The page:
Although his appeal was laden with dollops of references to “desh” (country)” and “deshvasiyon (residents of the country)”, it exhibited a brand of non-partisanship that he has rarely shown.
Often, Modi’s speeches are full of political references that strengthen the muscle of majoritarian nationalism. Most of his addresses like the one in which he announced the demonetisation move or public speeches after his government decided to nullify Jammu and Kashmir’s constitutional autonomy or criminalise triple talaq, largely to cater to an aggressive Hindutva sentiment.
On Thursday, however, his speech was unlike any of his previous ones.
He sought the help of civil society organisations and social work groups, which have found themselves in the receiving end of this government multiple times, to do their bit to constructively mobilise people for a “janata curfew”.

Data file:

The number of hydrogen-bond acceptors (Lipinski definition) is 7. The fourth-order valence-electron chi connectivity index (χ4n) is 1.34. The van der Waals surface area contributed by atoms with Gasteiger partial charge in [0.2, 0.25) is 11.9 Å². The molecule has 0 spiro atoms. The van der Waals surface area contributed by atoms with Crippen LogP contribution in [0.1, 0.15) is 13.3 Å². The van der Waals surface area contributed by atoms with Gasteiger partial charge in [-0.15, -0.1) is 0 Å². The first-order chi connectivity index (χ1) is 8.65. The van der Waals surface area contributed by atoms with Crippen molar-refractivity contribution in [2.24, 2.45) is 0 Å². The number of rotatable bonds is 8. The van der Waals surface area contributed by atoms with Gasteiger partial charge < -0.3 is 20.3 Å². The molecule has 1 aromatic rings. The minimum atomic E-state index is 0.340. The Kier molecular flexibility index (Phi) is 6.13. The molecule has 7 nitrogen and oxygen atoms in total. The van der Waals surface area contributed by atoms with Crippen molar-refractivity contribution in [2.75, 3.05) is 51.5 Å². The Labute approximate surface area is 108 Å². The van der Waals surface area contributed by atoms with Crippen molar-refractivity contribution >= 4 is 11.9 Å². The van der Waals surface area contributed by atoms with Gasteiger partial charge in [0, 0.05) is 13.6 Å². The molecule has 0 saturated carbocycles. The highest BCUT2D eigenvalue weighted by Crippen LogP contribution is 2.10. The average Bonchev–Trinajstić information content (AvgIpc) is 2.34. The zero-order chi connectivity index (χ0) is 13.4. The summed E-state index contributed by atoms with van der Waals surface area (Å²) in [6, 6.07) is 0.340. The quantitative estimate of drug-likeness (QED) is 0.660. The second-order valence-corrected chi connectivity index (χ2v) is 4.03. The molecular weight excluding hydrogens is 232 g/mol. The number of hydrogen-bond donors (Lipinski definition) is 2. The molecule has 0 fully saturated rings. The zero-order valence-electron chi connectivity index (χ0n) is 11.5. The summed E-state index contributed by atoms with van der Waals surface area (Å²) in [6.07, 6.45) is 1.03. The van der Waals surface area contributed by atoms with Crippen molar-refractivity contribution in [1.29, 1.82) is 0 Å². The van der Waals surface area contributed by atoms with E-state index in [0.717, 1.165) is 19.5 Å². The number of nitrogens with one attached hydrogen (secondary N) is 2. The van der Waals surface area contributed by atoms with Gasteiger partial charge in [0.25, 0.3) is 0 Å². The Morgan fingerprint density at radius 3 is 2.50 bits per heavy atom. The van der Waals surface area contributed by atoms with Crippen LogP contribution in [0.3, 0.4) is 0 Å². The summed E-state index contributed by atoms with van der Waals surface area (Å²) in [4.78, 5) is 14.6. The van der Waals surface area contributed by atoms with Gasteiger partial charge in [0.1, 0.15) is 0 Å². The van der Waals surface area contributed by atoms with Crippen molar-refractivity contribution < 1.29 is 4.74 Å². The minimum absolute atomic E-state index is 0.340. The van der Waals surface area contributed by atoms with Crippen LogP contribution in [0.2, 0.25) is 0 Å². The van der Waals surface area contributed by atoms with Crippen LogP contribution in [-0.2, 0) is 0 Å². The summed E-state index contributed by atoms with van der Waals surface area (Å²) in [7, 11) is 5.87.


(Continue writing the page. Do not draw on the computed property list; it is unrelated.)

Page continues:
More importantly, he didn’t demonise any particular community or nation. One can only remember how when lakhs of people had peacefully taken to streets to protest against the contentious Citizenship (Amendment) Act, Modi had infamously said that the protesters could be identified by their clothes, in what was a crude allusion to Muslims as the only “trouble-makers”.
On other occasions, he has hardly shied away from loosely making references to Pakistan and China as enemy states to vilify a community or group within the national boundaries.
Instances when the prime minister sought to dismiss dissent by using pejorative terms like “urban Naxal” or “tukde tukde gang” for dissenters have often come under severe criticism for being divisive, for fuelling communal anger in the country. Moreover, his speeches have largely been political justifications of his government’s moves for his and his party’s supporters and sympathisers, rather than a display of government’s accountability.